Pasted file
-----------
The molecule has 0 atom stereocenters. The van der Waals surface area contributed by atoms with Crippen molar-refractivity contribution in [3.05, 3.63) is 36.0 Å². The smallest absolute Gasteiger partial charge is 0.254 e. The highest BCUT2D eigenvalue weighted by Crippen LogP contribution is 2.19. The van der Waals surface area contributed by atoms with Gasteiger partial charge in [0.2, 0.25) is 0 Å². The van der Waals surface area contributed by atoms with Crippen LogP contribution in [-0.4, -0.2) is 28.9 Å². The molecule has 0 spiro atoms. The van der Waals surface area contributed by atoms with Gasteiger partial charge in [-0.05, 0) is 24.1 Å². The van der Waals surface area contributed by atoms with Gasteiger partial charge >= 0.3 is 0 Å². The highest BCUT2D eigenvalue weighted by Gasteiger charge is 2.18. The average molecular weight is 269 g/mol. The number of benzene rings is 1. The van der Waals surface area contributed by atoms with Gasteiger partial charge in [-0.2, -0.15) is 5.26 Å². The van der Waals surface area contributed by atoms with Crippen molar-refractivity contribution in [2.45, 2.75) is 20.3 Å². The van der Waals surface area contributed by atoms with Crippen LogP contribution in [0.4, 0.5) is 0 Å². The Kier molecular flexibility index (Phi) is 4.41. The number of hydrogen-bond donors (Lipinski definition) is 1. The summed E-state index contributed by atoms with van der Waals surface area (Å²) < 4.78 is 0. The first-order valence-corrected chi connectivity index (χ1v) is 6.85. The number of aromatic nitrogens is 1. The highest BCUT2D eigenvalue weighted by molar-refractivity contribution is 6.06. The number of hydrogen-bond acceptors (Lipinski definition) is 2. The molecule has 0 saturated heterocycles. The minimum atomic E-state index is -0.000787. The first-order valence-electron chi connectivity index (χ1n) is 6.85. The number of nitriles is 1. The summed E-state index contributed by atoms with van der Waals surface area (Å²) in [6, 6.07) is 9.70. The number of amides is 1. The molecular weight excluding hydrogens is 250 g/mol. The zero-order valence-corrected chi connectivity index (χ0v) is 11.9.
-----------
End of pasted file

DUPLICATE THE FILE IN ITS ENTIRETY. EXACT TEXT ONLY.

The molecule has 0 atom stereocenters. The van der Waals surface area contributed by atoms with Crippen molar-refractivity contribution in [3.05, 3.63) is 36.0 Å². The smallest absolute Gasteiger partial charge is 0.254 e. The highest BCUT2D eigenvalue weighted by Crippen LogP contribution is 2.19. The van der Waals surface area contributed by atoms with Gasteiger partial charge in [0.2, 0.25) is 0 Å². The van der Waals surface area contributed by atoms with Crippen LogP contribution in [-0.4, -0.2) is 28.9 Å². The molecule has 0 spiro atoms. The van der Waals surface area contributed by atoms with Gasteiger partial charge in [-0.05, 0) is 24.1 Å². The van der Waals surface area contributed by atoms with Gasteiger partial charge >= 0.3 is 0 Å². The highest BCUT2D eigenvalue weighted by Gasteiger charge is 2.18. The average molecular weight is 269 g/mol. The number of benzene rings is 1. The van der Waals surface area contributed by atoms with Gasteiger partial charge in [-0.2, -0.15) is 5.26 Å². The van der Waals surface area contributed by atoms with Crippen molar-refractivity contribution in [2.45, 2.75) is 20.3 Å². The van der Waals surface area contributed by atoms with Crippen LogP contribution in [0.4, 0.5) is 0 Å². The Kier molecular flexibility index (Phi) is 4.41. The number of hydrogen-bond donors (Lipinski definition) is 1. The summed E-state index contributed by atoms with van der Waals surface area (Å²) < 4.78 is 0. The first-order valence-corrected chi connectivity index (χ1v) is 6.85. The number of aromatic nitrogens is 1. The highest BCUT2D eigenvalue weighted by molar-refractivity contribution is 6.06. The number of hydrogen-bond acceptors (Lipinski definition) is 2. The molecule has 0 saturated heterocycles. The minimum atomic E-state index is -0.000787. The first-order valence-electron chi connectivity index (χ1n) is 6.85. The number of nitriles is 1. The summed E-state index contributed by atoms with van der Waals surface area (Å²) in [6, 6.07) is 9.70. The number of amides is 1. The molecular weight excluding hydrogens is 250 g/mol. The zero-order valence-corrected chi connectivity index (χ0v) is 11.9.